Students have taken to activism but they’d be better off doing fundraising.

NBC News reports.

Budget Crisis Threatens Chicago State University, Activists Step Up

Student leaders at Chicago State University are calling on Illinois state lawmakers to put politics aside and agree on a budget that will keep their school open.

“We are in the midst of a budget crisis,” said Charles Preston, 25, and a senior at the South Side Chicago institution. “It is a fight we shouldn’t have to fight.”

Since July 2015, Republican Gov. Bruce Rauner and Democratic leaders in the General Assembly have battled over the state’s multimillion-dollar budget. According to reports, Rauner has called for a proposed 31 percent cut to higher education as a means of “cutting waste,” but Democrats have fought to keep those cuts to just 6.5 percent. CSU and other publicly funded post-secondary institutions are caught in the middle.

CSU, which has roughly 4,500 students, receives about 30 percent of its budget from the state of Illinois. That number translates to roughly $36 million in state appropriations. The school also receives roughly $5 million in MAP (Monetary Award Program) grants and $1.6 million in state-funded merit scholarships — from which many of the students of color benefit.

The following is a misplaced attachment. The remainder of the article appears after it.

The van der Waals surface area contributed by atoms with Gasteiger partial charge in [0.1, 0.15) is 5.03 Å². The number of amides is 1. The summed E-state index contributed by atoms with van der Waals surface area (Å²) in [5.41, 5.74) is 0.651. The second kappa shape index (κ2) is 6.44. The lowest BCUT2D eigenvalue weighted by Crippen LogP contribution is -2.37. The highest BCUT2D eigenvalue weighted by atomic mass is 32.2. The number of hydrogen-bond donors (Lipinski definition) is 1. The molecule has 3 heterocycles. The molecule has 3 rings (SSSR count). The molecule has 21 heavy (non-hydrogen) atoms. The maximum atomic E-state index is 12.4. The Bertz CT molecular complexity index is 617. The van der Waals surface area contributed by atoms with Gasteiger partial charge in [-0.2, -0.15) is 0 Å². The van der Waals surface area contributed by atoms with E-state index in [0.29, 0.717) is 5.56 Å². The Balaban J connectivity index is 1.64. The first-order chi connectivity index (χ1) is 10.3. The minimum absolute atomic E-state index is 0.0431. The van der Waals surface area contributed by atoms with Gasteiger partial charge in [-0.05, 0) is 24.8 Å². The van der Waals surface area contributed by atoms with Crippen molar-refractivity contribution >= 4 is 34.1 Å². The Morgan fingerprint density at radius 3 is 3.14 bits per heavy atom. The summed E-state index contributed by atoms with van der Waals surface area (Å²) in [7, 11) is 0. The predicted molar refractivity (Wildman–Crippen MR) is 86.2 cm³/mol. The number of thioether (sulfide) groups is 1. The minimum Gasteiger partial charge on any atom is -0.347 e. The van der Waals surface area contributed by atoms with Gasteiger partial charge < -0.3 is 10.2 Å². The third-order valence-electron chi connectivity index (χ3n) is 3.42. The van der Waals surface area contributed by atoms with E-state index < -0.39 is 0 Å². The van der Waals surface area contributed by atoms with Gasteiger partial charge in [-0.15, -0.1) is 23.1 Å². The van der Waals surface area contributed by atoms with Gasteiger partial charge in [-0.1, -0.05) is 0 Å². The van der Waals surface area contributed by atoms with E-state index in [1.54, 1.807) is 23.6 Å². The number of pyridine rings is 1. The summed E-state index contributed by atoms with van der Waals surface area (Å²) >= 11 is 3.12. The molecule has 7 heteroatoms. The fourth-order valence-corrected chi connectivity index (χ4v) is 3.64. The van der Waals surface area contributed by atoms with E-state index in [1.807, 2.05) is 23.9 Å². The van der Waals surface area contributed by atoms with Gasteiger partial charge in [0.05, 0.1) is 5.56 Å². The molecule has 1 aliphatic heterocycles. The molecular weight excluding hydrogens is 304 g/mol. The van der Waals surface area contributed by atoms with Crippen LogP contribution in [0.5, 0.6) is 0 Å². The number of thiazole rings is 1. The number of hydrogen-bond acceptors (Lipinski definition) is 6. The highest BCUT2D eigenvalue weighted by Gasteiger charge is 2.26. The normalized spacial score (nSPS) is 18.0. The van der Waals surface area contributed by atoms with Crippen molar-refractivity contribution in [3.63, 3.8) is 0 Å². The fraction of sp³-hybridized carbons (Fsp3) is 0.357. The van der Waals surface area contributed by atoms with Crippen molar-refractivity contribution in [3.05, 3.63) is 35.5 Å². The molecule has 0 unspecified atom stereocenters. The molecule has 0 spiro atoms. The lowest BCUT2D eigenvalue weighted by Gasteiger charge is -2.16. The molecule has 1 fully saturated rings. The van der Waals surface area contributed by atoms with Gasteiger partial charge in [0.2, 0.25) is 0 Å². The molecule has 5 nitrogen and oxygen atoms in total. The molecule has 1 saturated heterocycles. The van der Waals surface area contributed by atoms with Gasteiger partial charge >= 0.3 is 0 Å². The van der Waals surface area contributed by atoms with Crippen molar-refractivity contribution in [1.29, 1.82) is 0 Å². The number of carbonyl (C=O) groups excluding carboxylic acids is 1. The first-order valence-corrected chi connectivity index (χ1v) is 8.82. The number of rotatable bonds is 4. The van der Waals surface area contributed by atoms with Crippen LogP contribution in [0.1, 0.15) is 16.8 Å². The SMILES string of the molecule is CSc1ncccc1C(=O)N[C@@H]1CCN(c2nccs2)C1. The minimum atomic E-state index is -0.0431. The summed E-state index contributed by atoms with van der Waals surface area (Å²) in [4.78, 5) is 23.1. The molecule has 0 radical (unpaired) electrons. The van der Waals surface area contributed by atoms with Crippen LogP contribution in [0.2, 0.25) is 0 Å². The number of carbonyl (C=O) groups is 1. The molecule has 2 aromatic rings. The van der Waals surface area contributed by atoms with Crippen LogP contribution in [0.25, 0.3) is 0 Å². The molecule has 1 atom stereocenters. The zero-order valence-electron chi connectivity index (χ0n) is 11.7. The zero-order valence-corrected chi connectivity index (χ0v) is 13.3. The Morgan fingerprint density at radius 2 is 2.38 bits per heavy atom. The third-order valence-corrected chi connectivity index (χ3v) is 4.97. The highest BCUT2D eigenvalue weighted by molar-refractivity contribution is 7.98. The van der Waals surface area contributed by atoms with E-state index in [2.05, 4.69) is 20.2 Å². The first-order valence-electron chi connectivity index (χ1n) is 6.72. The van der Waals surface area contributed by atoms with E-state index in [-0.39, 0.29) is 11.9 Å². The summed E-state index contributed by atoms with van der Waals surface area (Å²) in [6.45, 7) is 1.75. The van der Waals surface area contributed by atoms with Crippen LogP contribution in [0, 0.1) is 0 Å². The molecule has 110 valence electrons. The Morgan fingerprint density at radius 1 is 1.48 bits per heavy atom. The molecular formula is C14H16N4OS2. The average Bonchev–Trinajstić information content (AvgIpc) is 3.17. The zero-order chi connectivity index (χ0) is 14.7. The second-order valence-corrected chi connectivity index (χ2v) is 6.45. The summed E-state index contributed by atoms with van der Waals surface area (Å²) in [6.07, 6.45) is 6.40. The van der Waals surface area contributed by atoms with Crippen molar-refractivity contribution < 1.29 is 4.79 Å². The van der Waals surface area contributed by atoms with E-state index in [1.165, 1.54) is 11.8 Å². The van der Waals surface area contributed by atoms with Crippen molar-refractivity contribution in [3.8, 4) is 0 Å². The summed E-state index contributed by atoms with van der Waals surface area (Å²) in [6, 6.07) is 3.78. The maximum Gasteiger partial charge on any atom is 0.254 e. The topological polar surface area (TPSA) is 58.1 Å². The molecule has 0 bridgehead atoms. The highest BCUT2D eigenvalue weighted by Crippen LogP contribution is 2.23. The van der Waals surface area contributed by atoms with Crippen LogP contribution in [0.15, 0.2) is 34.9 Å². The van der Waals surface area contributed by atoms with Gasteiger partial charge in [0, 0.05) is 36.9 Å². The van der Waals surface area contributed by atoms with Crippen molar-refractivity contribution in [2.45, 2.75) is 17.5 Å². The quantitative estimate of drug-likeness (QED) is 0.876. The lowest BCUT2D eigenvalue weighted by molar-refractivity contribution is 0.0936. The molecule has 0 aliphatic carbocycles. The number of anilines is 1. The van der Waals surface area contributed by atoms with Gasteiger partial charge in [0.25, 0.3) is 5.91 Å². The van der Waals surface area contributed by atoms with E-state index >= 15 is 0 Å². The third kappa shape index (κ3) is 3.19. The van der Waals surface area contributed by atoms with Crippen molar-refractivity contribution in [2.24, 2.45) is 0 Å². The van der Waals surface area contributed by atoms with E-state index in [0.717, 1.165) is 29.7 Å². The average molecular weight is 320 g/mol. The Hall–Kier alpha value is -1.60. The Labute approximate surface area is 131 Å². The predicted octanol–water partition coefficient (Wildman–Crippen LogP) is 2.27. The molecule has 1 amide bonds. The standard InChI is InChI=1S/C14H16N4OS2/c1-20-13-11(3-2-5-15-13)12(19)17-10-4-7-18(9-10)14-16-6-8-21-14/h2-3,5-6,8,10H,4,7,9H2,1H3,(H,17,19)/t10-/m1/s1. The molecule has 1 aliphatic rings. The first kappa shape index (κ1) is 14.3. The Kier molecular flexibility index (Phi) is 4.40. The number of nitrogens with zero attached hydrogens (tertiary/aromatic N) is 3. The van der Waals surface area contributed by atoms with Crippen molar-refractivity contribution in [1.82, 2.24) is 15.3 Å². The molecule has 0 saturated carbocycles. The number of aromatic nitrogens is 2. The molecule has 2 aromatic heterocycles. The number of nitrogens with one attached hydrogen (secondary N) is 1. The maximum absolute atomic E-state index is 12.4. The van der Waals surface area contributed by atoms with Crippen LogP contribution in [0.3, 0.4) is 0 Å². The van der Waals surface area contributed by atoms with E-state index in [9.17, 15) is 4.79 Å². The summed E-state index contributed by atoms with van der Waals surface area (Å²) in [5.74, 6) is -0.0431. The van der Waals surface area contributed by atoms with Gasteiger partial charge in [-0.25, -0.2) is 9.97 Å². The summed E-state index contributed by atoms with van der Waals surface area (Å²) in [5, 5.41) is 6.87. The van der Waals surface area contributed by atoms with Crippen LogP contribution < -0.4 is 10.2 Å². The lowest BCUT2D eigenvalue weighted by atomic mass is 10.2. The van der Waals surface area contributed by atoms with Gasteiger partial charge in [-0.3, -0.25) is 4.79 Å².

Preston and about a hundred others took their fight to the Illinois statehouse a week after President Obama visited Springfield on the anniversary of his 2008 campaign launch.

Strategically timed to Governor’s budget address, faculty and students filled three buses sponsored by the Chicago Urban League and rallied. Their protest began at the Abraham Lincoln monument and then moved inside to the governor’s office and general assembly offices.

“Police had barricaded inside the governor’s office,” Preston said. “We were allowed to protest inside the building, but only outside of the governor’s office and General assembly chambers.”